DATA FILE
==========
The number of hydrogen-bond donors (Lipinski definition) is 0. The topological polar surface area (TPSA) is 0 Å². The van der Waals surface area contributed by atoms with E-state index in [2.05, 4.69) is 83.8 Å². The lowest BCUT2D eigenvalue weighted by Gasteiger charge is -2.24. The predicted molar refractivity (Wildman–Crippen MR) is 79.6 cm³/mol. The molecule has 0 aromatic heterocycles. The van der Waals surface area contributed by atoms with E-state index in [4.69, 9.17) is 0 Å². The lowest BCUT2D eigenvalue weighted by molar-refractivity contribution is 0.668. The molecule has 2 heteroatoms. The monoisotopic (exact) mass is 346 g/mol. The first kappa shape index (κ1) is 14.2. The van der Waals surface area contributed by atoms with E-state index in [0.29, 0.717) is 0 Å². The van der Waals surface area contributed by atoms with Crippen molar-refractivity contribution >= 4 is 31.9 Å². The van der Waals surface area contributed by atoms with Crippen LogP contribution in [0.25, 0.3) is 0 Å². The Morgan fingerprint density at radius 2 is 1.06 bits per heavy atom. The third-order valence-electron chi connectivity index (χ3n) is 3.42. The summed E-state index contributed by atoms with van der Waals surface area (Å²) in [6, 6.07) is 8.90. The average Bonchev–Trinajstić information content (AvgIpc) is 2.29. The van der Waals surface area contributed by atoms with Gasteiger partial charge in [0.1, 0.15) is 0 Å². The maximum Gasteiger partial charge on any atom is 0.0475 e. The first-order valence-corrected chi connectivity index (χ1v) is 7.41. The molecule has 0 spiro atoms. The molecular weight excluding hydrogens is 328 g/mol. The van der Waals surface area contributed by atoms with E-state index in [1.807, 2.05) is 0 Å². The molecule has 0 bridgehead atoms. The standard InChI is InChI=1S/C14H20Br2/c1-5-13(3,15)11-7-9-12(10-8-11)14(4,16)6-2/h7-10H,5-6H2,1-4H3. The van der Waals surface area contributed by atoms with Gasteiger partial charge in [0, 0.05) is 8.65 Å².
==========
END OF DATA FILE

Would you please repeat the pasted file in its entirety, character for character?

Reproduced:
The number of hydrogen-bond donors (Lipinski definition) is 0. The topological polar surface area (TPSA) is 0 Å². The van der Waals surface area contributed by atoms with E-state index in [2.05, 4.69) is 83.8 Å². The lowest BCUT2D eigenvalue weighted by Gasteiger charge is -2.24. The predicted molar refractivity (Wildman–Crippen MR) is 79.6 cm³/mol. The molecule has 0 aromatic heterocycles. The van der Waals surface area contributed by atoms with E-state index in [4.69, 9.17) is 0 Å². The lowest BCUT2D eigenvalue weighted by molar-refractivity contribution is 0.668. The molecule has 2 heteroatoms. The monoisotopic (exact) mass is 346 g/mol. The first kappa shape index (κ1) is 14.2. The van der Waals surface area contributed by atoms with E-state index in [0.29, 0.717) is 0 Å². The van der Waals surface area contributed by atoms with Crippen molar-refractivity contribution >= 4 is 31.9 Å². The van der Waals surface area contributed by atoms with Crippen LogP contribution in [0.25, 0.3) is 0 Å². The Morgan fingerprint density at radius 2 is 1.06 bits per heavy atom. The third-order valence-electron chi connectivity index (χ3n) is 3.42. The summed E-state index contributed by atoms with van der Waals surface area (Å²) in [6, 6.07) is 8.90. The average Bonchev–Trinajstić information content (AvgIpc) is 2.29. The van der Waals surface area contributed by atoms with Gasteiger partial charge in [0.1, 0.15) is 0 Å². The maximum Gasteiger partial charge on any atom is 0.0475 e. The first-order valence-corrected chi connectivity index (χ1v) is 7.41. The molecule has 0 spiro atoms. The molecular weight excluding hydrogens is 328 g/mol. The van der Waals surface area contributed by atoms with E-state index in [1.807, 2.05) is 0 Å². The molecule has 0 bridgehead atoms. The standard InChI is InChI=1S/C14H20Br2/c1-5-13(3,15)11-7-9-12(10-8-11)14(4,16)6-2/h7-10H,5-6H2,1-4H3. The van der Waals surface area contributed by atoms with Gasteiger partial charge in [0, 0.05) is 8.65 Å².